Photo by Tom Brenner of The New York Times / Rep. Elise Stefanik, R-N.Y., shown here at a news conference with other Republicans on Capitol Hill in Washington on May 12, 2022, is under scrutiny for having echoed the racist "great replacement" theory in campaign advertisements.

I never thought I'd say this, but I miss voodoo economics.

It was shocking at the time when a crank economic doctrine — the claim that tax cuts pay for themselves — became in effect the official Republican Party line. It was dismaying to see that doctrine's hold on the party become ever more entrenched even as the evidence for its falsity — the Clinton economic boom, the lackluster performance of the Bush economy even before the 2008 financial crisis, the tax-cut debacle in Kansas, the failure of the Trump tax cuts to generate an investment boom — kept accumulating.

As far as I know, however, diatribes about the evils of high marginal tax rates haven't inspired any acts of domestic terrorism.

As has been widely reported, the suspect accused of fatally shooting 10 people in Buffalo is a devotee of "replacement theory," which claims that sinister elites — especially Jews, of course — are deliberately bringing in immigrants to displace and disempower white Americans. So were the men charged with massacres at a Pittsburgh synagogue in 2018 and an El Paso Walmart in 2019.

Replacement theory used to be a fringe doctrine, but these days, in at best a thinly disguised form, it is attracting significant mainstream support within the GOP. And this mainstream acceptance helps it spread.

As The New York Times has documented, Tucker Carlson's Fox News show has amplified the doctrine more than 400 times. And lest you dismiss Carlson as a mere media figure, remember David Frum's dictum: "Republicans originally thought Fox worked for us. Then we discovered that we work for Fox."

Facts have little to do with it. Nor does there seem to be a popular groundswell driving this political shift. Yes, large numbers of Americans are anti-immigrant, racially hostile, or both. But this has always been true. Public opinion seems, if anything, to be more favorable to immigration than in the past; indicators of racial tolerance, like approval of interracial marriage, are at historic highs.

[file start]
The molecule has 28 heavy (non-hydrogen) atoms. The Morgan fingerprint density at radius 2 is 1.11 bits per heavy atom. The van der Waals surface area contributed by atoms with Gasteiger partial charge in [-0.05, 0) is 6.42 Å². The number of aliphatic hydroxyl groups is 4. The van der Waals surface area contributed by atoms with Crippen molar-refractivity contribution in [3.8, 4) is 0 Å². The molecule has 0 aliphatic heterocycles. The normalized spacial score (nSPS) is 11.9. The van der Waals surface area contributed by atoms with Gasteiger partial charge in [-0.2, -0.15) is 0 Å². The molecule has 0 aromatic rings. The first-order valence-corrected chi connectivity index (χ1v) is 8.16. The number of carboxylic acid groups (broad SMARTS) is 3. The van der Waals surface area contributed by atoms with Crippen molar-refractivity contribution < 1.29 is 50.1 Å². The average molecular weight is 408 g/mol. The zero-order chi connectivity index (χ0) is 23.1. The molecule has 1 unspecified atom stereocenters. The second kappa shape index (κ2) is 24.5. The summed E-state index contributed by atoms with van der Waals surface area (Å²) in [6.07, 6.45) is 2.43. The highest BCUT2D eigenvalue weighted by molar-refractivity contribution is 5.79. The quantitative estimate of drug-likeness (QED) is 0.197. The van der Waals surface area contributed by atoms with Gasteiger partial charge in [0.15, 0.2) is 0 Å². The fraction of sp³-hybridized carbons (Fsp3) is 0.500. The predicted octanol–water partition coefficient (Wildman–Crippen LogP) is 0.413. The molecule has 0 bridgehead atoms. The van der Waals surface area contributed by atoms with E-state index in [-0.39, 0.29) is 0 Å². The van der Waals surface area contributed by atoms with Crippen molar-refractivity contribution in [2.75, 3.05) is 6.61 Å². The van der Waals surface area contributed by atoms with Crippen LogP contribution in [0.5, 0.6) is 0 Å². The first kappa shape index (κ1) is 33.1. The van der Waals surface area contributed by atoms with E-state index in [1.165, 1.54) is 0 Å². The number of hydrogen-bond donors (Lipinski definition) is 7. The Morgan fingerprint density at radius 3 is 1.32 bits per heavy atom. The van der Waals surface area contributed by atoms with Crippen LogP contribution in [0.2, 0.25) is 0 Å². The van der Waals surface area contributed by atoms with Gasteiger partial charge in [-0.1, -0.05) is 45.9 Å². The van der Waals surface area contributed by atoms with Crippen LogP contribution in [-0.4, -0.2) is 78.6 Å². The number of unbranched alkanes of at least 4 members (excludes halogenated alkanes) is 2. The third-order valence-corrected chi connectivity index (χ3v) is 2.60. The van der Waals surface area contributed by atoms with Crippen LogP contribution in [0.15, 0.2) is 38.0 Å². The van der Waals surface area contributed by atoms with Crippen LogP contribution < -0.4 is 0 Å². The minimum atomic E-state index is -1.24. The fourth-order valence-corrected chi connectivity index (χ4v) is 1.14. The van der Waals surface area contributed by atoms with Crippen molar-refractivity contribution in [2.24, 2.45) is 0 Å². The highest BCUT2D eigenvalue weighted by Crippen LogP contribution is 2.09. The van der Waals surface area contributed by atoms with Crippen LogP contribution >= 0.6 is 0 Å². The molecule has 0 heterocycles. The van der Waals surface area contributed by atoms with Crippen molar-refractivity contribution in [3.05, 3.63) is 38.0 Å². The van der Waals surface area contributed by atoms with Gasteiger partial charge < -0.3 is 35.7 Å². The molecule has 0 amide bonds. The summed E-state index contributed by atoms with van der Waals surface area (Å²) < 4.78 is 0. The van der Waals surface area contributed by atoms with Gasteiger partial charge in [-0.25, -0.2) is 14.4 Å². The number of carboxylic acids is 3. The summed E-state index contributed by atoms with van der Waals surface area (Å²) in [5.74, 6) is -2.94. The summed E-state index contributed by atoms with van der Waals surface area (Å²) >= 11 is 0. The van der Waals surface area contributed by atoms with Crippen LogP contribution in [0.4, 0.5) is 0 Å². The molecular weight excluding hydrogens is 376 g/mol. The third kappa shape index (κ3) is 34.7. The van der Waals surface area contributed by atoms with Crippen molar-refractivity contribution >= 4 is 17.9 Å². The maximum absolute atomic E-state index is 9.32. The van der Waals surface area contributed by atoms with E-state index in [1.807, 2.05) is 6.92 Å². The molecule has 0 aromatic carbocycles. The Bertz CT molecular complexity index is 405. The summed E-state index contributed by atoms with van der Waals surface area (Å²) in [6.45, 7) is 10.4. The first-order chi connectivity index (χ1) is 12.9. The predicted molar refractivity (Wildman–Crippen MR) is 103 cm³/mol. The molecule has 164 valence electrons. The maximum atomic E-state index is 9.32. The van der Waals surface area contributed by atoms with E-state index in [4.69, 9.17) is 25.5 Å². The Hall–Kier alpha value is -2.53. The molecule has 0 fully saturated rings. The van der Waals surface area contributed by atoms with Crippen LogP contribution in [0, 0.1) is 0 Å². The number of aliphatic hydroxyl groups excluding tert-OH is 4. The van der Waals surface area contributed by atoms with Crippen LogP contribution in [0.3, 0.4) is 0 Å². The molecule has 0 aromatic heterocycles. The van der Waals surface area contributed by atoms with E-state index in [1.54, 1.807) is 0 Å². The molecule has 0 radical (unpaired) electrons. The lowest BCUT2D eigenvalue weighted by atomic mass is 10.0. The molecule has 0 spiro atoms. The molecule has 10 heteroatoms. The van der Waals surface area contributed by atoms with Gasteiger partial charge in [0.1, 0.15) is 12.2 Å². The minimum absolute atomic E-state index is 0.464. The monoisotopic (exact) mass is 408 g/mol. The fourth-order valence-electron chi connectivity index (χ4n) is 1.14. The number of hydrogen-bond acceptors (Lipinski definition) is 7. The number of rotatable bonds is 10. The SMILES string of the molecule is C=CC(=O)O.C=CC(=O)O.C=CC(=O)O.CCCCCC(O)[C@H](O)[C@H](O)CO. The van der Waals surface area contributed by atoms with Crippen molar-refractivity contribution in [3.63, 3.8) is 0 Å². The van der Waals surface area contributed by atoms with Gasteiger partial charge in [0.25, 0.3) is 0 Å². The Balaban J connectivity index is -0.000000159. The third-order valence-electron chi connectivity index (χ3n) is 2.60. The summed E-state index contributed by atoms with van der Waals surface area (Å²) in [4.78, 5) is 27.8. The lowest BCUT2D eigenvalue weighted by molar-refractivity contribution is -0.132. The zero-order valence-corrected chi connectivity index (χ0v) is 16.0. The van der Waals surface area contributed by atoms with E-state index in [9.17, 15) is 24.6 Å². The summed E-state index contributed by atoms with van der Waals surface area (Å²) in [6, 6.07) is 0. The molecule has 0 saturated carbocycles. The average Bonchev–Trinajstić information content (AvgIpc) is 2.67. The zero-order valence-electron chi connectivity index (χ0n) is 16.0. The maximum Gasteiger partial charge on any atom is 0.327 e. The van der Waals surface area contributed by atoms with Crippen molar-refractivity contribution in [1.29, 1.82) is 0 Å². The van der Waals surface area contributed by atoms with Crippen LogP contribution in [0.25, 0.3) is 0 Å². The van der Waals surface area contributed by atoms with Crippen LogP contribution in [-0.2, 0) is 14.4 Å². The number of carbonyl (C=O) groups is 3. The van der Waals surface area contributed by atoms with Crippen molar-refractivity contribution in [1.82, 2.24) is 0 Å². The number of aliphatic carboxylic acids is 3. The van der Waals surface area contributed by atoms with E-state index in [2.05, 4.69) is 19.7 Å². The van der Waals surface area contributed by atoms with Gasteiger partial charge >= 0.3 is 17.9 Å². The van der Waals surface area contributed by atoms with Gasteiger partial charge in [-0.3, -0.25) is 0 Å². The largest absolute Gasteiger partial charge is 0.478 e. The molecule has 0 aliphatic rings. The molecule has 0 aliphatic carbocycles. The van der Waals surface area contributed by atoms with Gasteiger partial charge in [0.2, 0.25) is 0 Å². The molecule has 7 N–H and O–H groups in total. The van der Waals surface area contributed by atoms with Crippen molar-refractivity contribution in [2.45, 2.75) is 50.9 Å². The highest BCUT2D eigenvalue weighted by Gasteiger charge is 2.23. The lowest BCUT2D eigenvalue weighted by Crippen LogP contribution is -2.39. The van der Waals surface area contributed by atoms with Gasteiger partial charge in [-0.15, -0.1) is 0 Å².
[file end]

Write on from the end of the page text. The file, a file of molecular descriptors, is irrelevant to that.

What has changed, however, is the behavior of Republican elites, who used to push back against conspiracy theories but now cheerfully embrace them whenever it seems politically expedient.

Which is where voodoo economics comes in — not as an idea but as a determinant of the kind of people who became Republican politicians.

The rise of supply-side economics coincided with the rise of movement conservatism — an interlocking network of elected officials, media organizations, think tanks and lobbying firms. Because the movement's core ideology involved reducing taxes on the rich, it was lavishly supported by billionaires and corporate interests, and this in turn meant that it offered job security to anyone who remained sufficiently loyal.

Who was attracted to this movement? Many were careerists: people happy to serve as apparatchiks, following whatever the party line happened to be at the moment. They may have signed up to promote low taxes and a weaker safety net, but most of the party immediately went MAGA when the winds shifted.

When I say that I miss voodoo economics, what I really mean is that I miss the illusion — which I shared — that the impact of its rise would mainly be limited to the politics of taxes and spending. What we now know is that the embrace of crank economics presaged the general moral collapse of the Republican establishment.

This collapse opened the door for paranoia and conspiracy theorists of all kinds — and the consequences have been deadly.

The New York Times